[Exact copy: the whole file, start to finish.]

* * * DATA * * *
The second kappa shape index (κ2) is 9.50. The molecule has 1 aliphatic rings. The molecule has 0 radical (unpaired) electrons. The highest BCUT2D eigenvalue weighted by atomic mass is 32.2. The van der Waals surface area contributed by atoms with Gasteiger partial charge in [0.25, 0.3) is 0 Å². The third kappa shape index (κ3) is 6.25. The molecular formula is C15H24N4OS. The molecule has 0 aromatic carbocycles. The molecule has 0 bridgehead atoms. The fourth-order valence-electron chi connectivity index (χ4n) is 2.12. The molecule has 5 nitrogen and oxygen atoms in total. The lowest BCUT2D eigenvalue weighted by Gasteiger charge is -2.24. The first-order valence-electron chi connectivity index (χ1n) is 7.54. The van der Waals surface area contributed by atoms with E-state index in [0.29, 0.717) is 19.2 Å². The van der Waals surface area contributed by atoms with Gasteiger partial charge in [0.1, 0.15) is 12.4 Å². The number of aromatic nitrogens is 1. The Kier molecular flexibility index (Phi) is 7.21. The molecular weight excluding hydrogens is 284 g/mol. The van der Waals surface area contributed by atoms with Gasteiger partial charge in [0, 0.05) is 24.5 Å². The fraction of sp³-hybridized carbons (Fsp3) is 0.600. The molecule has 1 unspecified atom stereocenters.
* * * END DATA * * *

The second kappa shape index (κ2) is 9.50. The molecule has 1 aliphatic rings. The molecule has 0 radical (unpaired) electrons. The highest BCUT2D eigenvalue weighted by atomic mass is 32.2. The van der Waals surface area contributed by atoms with Gasteiger partial charge in [0.25, 0.3) is 0 Å². The third kappa shape index (κ3) is 6.25. The molecular formula is C15H24N4OS. The molecule has 0 aromatic carbocycles. The molecule has 0 bridgehead atoms. The fourth-order valence-electron chi connectivity index (χ4n) is 2.12. The molecule has 5 nitrogen and oxygen atoms in total. The lowest BCUT2D eigenvalue weighted by Gasteiger charge is -2.24. The first-order valence-electron chi connectivity index (χ1n) is 7.54. The van der Waals surface area contributed by atoms with E-state index in [0.29, 0.717) is 19.2 Å². The van der Waals surface area contributed by atoms with Gasteiger partial charge in [0.1, 0.15) is 12.4 Å². The number of aromatic nitrogens is 1. The Kier molecular flexibility index (Phi) is 7.21. The molecular weight excluding hydrogens is 284 g/mol. The van der Waals surface area contributed by atoms with Gasteiger partial charge in [0, 0.05) is 24.5 Å². The fraction of sp³-hybridized carbons (Fsp3) is 0.600. The molecule has 1 unspecified atom stereocenters.